UNITED STATES COURT OF APPEALS
|UNITED STATES OF AMERICA,
(Nos. CIV-05-81-S and CR-99-00040-003-S)
On May 20, 1999, Gonzalez pled guilty in federal court to a one-count indictment and, on September 1, 1999, was sentenced to 135 months' incarceration. He did not directly appeal either his conviction or sentence. On February 22, 2005, he filed an initial § 2255 motion seeking to vacate his sentence on the ground that it was imposed in violation of United States v. Booker, 125 S.Ct. 738 (2005). The district court dismissed the action, finding that Gonzalez filed his action outside the limitations period established by § 2255, and denied Gonzalez's request for a COA. Gonzalez seeks a COA before this court, arguing that his habeas petition was timely filed and attempting to challenge his sentence under Booker.(1)
A petitioner may file a § 2255 motion within one year of "the date on which the judgment of conviction becomes final." § 2255. It is undisputed that Gonzalez filed his habeas petition well over a year after his judgment of conviction became final. He argues, however, that his petition is timely because it has been filed within one year of "the date on which the right asserted was initially recognized by the Supreme Court," and that the "right has been newly recognized by the Supreme Court and made retroactively applicable to cases on collateral review." Id. The right claimed arises out of Booker. However, we have recently held that "Booker does not apply retroactively on collateral review." Bellamy v. United States, 04-5145, 2005 WL 1406176, F.3d (10th Cir. June 16, 2005). Therefore, we agree with the district court that Gonzalez has filed his petition outside the limitations period and DENY the application for COA and DISMISS.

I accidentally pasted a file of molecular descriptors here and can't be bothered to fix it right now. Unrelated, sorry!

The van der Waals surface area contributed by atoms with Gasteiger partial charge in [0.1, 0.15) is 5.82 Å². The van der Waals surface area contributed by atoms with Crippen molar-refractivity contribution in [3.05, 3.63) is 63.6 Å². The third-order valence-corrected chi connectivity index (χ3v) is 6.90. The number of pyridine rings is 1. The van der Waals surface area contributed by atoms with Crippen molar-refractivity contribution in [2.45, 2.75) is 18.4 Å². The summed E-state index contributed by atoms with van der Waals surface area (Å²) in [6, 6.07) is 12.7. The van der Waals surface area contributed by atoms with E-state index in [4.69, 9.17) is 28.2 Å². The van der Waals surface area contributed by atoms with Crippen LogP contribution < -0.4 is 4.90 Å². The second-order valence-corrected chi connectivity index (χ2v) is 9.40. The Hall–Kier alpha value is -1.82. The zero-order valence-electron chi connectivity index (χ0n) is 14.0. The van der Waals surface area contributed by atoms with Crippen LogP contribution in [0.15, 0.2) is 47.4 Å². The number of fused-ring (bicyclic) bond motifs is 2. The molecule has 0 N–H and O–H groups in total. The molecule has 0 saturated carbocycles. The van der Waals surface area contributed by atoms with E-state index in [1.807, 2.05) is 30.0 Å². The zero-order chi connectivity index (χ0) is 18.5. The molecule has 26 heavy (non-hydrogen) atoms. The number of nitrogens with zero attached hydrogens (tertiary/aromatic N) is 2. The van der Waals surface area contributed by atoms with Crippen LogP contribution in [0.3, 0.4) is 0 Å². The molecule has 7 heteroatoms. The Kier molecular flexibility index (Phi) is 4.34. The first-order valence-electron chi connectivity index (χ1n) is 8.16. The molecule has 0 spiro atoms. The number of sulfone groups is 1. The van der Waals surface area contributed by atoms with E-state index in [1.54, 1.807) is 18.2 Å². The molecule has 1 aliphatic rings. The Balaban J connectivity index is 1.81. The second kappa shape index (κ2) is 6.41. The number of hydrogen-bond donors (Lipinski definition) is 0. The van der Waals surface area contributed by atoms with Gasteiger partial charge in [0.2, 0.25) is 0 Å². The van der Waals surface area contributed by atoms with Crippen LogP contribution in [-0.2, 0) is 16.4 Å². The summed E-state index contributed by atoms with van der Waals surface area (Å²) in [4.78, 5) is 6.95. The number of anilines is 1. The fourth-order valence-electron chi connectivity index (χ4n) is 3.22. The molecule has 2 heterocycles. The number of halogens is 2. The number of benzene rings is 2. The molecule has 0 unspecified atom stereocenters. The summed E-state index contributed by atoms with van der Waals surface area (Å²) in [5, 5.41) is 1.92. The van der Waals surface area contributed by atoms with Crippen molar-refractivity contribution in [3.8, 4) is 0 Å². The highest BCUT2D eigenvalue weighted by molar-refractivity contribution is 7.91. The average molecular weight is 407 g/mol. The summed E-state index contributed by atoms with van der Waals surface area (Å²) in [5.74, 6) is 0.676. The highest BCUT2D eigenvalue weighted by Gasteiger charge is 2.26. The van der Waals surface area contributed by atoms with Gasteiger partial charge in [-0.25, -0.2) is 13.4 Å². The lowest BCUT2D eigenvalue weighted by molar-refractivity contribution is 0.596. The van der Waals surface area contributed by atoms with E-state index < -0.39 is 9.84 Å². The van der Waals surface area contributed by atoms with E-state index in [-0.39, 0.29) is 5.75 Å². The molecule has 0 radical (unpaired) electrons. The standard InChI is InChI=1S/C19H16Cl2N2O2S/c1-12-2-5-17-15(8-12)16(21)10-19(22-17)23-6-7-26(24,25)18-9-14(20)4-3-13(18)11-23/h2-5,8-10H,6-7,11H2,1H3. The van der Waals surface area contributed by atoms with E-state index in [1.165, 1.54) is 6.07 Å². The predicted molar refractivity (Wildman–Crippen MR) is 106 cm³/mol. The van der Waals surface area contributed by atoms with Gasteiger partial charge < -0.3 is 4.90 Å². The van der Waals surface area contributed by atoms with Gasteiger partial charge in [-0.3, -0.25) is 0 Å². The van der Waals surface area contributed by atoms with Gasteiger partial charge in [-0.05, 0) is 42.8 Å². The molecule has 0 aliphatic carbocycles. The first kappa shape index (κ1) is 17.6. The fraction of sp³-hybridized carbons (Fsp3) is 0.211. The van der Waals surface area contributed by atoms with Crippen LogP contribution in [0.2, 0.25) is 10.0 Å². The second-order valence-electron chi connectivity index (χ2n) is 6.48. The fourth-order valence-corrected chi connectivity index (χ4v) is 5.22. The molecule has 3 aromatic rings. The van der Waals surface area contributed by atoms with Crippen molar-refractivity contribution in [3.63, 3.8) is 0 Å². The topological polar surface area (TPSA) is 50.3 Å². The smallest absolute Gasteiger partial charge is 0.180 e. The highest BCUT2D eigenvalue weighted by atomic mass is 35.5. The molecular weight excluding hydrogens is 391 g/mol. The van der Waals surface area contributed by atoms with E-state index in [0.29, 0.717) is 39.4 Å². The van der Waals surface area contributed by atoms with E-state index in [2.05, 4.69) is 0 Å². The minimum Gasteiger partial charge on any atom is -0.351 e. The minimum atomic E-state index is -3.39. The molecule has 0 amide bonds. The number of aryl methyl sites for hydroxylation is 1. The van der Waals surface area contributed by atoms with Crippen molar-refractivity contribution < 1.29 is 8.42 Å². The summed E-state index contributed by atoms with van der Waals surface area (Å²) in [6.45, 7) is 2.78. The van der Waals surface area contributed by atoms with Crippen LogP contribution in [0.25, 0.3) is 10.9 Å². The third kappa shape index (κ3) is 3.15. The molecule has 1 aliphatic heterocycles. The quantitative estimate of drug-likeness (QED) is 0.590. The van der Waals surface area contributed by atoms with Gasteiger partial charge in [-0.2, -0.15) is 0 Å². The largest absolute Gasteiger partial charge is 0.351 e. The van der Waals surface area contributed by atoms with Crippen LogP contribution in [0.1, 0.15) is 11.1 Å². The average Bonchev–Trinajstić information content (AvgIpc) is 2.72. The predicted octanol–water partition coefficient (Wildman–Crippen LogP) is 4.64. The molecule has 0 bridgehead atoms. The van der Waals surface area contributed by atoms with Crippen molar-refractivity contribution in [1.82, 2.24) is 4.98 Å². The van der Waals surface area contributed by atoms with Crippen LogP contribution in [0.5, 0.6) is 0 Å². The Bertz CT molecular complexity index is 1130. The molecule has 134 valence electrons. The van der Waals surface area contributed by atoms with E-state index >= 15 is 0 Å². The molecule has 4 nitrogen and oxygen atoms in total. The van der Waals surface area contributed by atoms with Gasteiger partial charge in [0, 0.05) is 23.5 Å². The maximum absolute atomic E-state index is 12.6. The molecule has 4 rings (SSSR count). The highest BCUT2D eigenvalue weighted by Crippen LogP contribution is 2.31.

ENTERED FOR THE COURT
Carlos F. Lucero
1. Gonzalez's petition was filed after April 24, 1996, the effective date of the Antiterrorism and Effective Death Penalty Act ("AEDPA"); as a result, AEDPA's provisions apply to this case. See Rogers v. Gibson, 173 F.3d 1278, 1282 n.1 (10th Cir. 1999) (citing Lindh v. Murphy, 521 U.S. 320 (1997)). AEDPA conditions a petitioner's right to appeal a denial of habeas relief under § 2254 upon a grant of a COA. 28 U.S.C. § 2253(c)(1)(A). A COA may be issued "only if the applicant has made a substantial showing of the denial of a constitutional right." § 2253(c)(2). This requires Gonzalez to show "that reasonable jurists could debate whether (or, for that matter, agree that) the petition should have been resolved in a different manner or that the issues presented were adequate to deserve encouragement to proceed further." Slack v. McDaniel, 529 U.S. 473, 484 (2000) (quotations omitted). Because the district court denied Gonzalez a COA, he may not appeal the district court's decision absent a grant of COA by this court.